Three straight Bryan Smith pre-2005 breakout selections, sweet! LaRoche answered a lot of questions this season when he turned his Southern League struggles from last season around, looking like a much more complete player. While in AA, the third baseman walked in about 15% of his plate appearances, rarely struck out, and showed some of the power he had in Vero Beach a year before. I wouldn't be surprised if LaRoche struggles a bit as a rookie in 2007, and in the same league as David Wright and Ryan Zimmerman he might not make many All-Star teams, but he's a big chip in the Dodgers reconstruction.

18. Adam Jones, of: Mariners (AAA)
19. Jeff Clement, c: Mariners (AAA)

From a fantasy perspective, Jeff Clement is the Mariners best prospect. The list of power-hitting catchers at the Major League level is a short one, and a list Clement should be adding his name to by 2008. Despite his struggles coming back from injury in AAA, Clement has given the Mariners a lot of reason for optimism about their future backstop logjam. Given how quickly Clement should rise towards the top of any fantasy catcher list, keeper leaguers should have Clement ranked higher.

From a baseball standpoint, Jones is the better prospect. On the bases and in the field, Jones is superior. He brings a unique degree of athleticism to the game - his transition to the outfield has gone seamlessly. And if Jones joins Choo and Ichiro in a Major League outfield, it's quite possible baseball will have never seen three stronger arms in the same outfield. At the plate, Jones has improved as the season has progressed, showing more patience and better contact skills.

Jones shouldn't be a superstar on the Seattle Mariners, but he'll be a good one for a long time.

20. Carlos Gonzalez, of: Diamondbacks (A+)

The Diamondbacks have five prospects ranked higher than the top prospect of 19 organizations. Now really, is there any doubting that (scouting director) Mike Rizzo deserves a GM job somewhere? Gonzalez is not the best bet for success (Quentin) or player with the highest ceiling (Upton) in the organization, but he scores well in both categories. After hitting for solid power in the Midwest League last year, his huge slugging numbers in Lancaster should not come as a surprise. Gonzalez is better than the player he was last year, and not quite the player his numbers suggest currently. But with a few more walks and less strikeouts, the latter could very well change.

21. Jose Tabata, of: Yankees (A-)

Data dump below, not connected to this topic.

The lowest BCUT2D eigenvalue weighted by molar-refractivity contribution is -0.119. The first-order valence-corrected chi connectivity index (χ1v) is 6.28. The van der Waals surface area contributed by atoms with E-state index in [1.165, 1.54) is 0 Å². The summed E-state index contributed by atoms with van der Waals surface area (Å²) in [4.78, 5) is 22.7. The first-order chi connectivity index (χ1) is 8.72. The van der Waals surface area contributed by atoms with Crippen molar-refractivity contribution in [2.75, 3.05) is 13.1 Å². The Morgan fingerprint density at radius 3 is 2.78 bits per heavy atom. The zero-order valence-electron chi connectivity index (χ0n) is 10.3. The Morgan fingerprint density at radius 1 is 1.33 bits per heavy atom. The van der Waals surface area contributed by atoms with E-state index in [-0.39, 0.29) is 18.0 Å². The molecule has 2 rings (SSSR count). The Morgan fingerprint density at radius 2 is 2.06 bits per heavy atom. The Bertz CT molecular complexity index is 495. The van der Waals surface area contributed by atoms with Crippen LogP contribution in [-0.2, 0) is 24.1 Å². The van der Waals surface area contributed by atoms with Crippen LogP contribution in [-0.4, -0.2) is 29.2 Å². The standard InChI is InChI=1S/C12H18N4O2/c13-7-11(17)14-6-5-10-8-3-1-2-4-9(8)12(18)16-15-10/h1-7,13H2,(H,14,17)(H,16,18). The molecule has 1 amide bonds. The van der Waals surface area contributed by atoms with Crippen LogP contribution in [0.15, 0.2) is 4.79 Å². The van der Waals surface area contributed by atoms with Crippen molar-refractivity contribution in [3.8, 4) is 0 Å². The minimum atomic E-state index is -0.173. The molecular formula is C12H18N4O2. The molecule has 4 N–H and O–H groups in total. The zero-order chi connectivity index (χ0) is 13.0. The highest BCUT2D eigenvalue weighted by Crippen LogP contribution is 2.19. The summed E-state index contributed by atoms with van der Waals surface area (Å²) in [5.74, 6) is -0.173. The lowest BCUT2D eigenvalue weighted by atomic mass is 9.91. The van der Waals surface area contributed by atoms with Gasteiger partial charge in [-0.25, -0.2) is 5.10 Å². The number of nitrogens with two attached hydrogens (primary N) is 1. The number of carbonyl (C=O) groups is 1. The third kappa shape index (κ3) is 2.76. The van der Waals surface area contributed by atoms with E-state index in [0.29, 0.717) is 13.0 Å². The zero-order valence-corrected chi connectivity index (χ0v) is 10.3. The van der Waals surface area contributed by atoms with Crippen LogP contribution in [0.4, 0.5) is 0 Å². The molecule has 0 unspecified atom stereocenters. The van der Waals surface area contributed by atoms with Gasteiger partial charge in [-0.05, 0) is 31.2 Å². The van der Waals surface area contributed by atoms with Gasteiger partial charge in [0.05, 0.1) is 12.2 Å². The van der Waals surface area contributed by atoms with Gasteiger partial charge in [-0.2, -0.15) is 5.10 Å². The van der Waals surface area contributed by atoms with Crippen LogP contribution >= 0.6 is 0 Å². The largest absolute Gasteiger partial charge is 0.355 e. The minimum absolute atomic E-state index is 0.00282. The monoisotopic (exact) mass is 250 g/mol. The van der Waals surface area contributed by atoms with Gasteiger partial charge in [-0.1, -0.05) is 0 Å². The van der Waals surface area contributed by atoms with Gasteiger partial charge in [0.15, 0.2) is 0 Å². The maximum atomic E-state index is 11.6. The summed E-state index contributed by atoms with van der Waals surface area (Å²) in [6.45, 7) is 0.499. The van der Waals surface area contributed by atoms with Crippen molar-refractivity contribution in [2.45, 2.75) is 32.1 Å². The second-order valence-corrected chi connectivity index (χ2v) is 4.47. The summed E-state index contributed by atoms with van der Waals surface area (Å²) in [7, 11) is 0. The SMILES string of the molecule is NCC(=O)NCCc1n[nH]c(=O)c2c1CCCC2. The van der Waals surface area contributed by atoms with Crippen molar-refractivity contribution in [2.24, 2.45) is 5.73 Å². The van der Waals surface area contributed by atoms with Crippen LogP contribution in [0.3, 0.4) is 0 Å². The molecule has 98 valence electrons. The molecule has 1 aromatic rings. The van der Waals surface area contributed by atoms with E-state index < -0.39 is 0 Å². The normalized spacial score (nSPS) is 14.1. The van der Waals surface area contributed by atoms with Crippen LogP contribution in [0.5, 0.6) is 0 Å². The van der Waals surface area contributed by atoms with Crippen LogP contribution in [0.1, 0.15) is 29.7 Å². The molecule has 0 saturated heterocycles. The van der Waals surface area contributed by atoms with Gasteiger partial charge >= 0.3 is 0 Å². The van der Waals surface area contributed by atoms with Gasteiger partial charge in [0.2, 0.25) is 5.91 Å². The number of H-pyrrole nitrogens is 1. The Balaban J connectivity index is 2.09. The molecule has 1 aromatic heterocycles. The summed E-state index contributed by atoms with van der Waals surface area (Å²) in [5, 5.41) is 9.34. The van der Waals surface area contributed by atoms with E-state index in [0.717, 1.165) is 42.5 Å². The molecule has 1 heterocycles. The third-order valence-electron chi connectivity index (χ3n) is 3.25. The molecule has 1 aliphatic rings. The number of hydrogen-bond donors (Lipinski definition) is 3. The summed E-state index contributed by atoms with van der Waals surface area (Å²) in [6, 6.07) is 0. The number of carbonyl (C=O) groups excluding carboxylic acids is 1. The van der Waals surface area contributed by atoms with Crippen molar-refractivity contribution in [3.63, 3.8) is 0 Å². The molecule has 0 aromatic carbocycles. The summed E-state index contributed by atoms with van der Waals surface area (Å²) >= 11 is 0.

Volatility. It scares me. If Tabata flames out, I look too quick to pull the trigger. But any lower, and you look stupid when he becomes a star. For now, his standing towards the back of the first tier will have to do, but it's a long way between now and 2009. Tabata has shown a solid contact rate, good doubles power, solid patience and good baserunning in his full season debut. And he's 17. Or is it, "But he's 17"?

22. Ian Stewart, 3b: Rockies (AA)

As you can tell, with his performance this season, I have dropped Felix Pie from the first tier. Ian Stewart, I have to say, is on the verge of getting the same treatment. While the third baseman is not posting Pie-type numbers in the Texas League, he has been pedestrian. For only so long can pedestrian be good enough. Eventually, we'll have to see that Stewart is going to turn those 26 doubles into home runs, and that he might be able to hit for average. For now, the hope of 2004 lingers enough to keep him in the top 25.

23. Nick Adenhart, sp: Angels (A+)

In a lot of ways, Adenhart is similar to Phil Hughes, a good blend of stuff and serious polish. Adenhart, for three months, has pitched far older than his age and level indicates. While he hasn't posted the double-digit-type K/9 numbers that many pitching prospects ranked higher and lower than him have, Adenhart offers poise that very few in the minors have ... for his age, only Hughes is close. The minor leagues continue to offer success story after success story for the Angels, who have quite the stable of young pitchers in Jered Weaver, Jose Arredondo and Adenhart to go with their accomplished pitching veterans.

Part Two, with 24-75, coming tomorrow...

Comments

Nice list, some issues.

I've never been a huge believer in Andy Marte. Career .274 BA, .844 OPS in the minors. The batting averages have been somewhat low for a super-stud prospect like he's been billed across the board throughout his career. A solid major leaguer, I'll buy into that, but just a year ago a lot of people had him as a Top 3 prospect in the game and perennial major league All-Star, and I don't buy into that.

I actually expected a lot better than Drew.

I think waiting for Bailey to show up before giving him the top praise was smart. I'm not a big fan of giving guys top spots in the prospect rankings just for showing up (as has been for years with Loewen, Adam Miller, Volquez, etc. though Mark Rogers is my exception to this rule).